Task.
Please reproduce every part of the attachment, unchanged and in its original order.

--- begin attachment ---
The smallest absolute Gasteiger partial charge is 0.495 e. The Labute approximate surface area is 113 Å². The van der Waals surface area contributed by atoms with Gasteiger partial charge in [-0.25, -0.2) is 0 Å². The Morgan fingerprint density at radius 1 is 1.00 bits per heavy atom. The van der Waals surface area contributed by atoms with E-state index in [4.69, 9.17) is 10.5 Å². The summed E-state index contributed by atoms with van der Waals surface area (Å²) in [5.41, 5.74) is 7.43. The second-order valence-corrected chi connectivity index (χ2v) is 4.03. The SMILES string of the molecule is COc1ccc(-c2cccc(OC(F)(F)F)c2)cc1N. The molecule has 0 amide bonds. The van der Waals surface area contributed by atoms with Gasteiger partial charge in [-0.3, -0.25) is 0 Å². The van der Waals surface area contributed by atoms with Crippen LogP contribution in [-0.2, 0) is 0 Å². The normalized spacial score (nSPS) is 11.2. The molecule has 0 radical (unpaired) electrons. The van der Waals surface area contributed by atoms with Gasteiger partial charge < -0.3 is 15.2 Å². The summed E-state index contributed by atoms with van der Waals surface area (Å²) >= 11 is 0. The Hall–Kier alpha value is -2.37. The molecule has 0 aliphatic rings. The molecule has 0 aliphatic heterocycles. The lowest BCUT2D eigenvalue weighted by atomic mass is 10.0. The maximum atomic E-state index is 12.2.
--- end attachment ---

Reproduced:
The smallest absolute Gasteiger partial charge is 0.495 e. The Labute approximate surface area is 113 Å². The van der Waals surface area contributed by atoms with Gasteiger partial charge in [-0.25, -0.2) is 0 Å². The Morgan fingerprint density at radius 1 is 1.00 bits per heavy atom. The van der Waals surface area contributed by atoms with E-state index in [4.69, 9.17) is 10.5 Å². The summed E-state index contributed by atoms with van der Waals surface area (Å²) in [5.41, 5.74) is 7.43. The second-order valence-corrected chi connectivity index (χ2v) is 4.03. The SMILES string of the molecule is COc1ccc(-c2cccc(OC(F)(F)F)c2)cc1N. The molecule has 0 amide bonds. The van der Waals surface area contributed by atoms with Gasteiger partial charge in [-0.3, -0.25) is 0 Å². The van der Waals surface area contributed by atoms with Crippen LogP contribution in [-0.2, 0) is 0 Å². The normalized spacial score (nSPS) is 11.2. The molecule has 0 radical (unpaired) electrons. The van der Waals surface area contributed by atoms with Gasteiger partial charge < -0.3 is 15.2 Å². The summed E-state index contributed by atoms with van der Waals surface area (Å²) >= 11 is 0. The Hall–Kier alpha value is -2.37. The molecule has 0 aliphatic rings. The molecule has 0 aliphatic heterocycles. The lowest BCUT2D eigenvalue weighted by atomic mass is 10.0. The maximum atomic E-state index is 12.2.